The American Kennel Club recently added a new title to their Canine Good Citizen certification program. The Urban Canine Good Citizen tests dogs in specific skills they need to know in a big city environment, skills that help you keep your pet safe and under control.

A well mannered dog that’s comfortable and relaxed makes life easier for his owner, whether it’s in a large city or a small town.

Top photo by Lulu Hoeller/Flickr
Bottom photo by Stephen/Flickr

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Why is the American Kennel Club Important?

By Linda Cole

The American Kennel Club (AKC) was established on September 17, 1884, with the adoption of a constitution and by-laws. One delegate from each of the 12 active dog clubs that had recently held a bench dog show or field trials, met in Philadelphia to discuss forming a sort of “club of clubs.” The National American Kennel Club had already been established in 1876. With a need for a reliable stud book in the U.S., the AKC combined their records with The National American Kennel Club’s Stud Book, which was published in 1878 for a complete and thorough record of a dog’s pedigree (male and female) for all registered purebred dogs in America. Westminster Kennel Club was the first dog club to join the AKC and is the only remaining member of the original 12 dog clubs that established the club. The AKC has been responsible for maintaining written documentation of purebred dogs in this country ever since; however, the AKC does more than just keep records.

The American Kennel Club is a nonprofit organization with the largest registry of purebred dogs in the world, and is responsible for the rules and regulations for more than 20,000 AKC-sponsored events every year. The Westminster Dog Show is one of the AKC’s more famous events, but they also oversee events in other conformation dog shows, rally, lure coursing, hunting tests, field trials, agility, herding, tracking, obedience, coonhound events, and earthdog tests. The AKC’s mission is to be an advocate for purebred dogs as family companions, to advance dog health, to be a champion for the rights of all dog owners and promote responsible dog ownership. The AKC is responsible for the integrity of the Stud Book, and promotes dog sports and dog breeding to make sure breed standards are maintained.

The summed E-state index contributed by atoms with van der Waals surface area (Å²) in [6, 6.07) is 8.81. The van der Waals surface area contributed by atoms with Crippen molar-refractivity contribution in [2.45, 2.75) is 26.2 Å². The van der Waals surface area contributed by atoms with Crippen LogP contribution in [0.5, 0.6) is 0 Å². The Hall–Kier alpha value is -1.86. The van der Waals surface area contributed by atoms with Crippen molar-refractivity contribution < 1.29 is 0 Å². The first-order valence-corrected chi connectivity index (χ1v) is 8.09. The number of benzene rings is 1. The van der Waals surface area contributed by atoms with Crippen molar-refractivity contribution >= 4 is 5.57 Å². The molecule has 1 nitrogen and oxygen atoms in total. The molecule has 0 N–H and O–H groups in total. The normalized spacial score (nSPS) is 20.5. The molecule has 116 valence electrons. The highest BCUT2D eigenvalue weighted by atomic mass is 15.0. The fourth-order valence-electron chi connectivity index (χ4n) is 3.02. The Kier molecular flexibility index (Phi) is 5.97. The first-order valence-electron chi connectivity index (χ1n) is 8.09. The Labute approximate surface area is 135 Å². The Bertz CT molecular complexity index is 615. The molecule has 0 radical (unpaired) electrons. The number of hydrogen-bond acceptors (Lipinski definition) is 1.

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Could Your Dog Ace the “Canine Good Citizen” test?

By Julia Williams

Having a well-trained feline is not something most cat owners care about. Not because cats can’t be trained – they certainly can – but it’s really not necessary for everyday life. Dog owners, on the other hand, do need to make sure their canine buddy is well trained and well behaved. Trained dogs make better companions, and the training process helps you build a stronger bond with your dog.

Many pet owners use the AKC’s Canine Good Citizen® (CGC) certification program as the first step in training their dogs. Passing the 10-step CGC test ensures that your dog has good manners both at home and out in the world. Having a well behaved dog makes you a better neighbor, and makes it more likely that your dog is welcomed in your community.

What is the Canine Good Citizen program?

The American Kennel Club started the CGC program in 1989 as a way to promote responsible dog ownership and to encourage the training of well-mannered dogs. A dog and his owner (or handler) must take a short behavioral evaluation consisting of ten objectives. Dogs who pass earn the Canine Good Citizen certificate from the AKC, which some owners use after the dog’s name, e.g., “Rover, CGC.”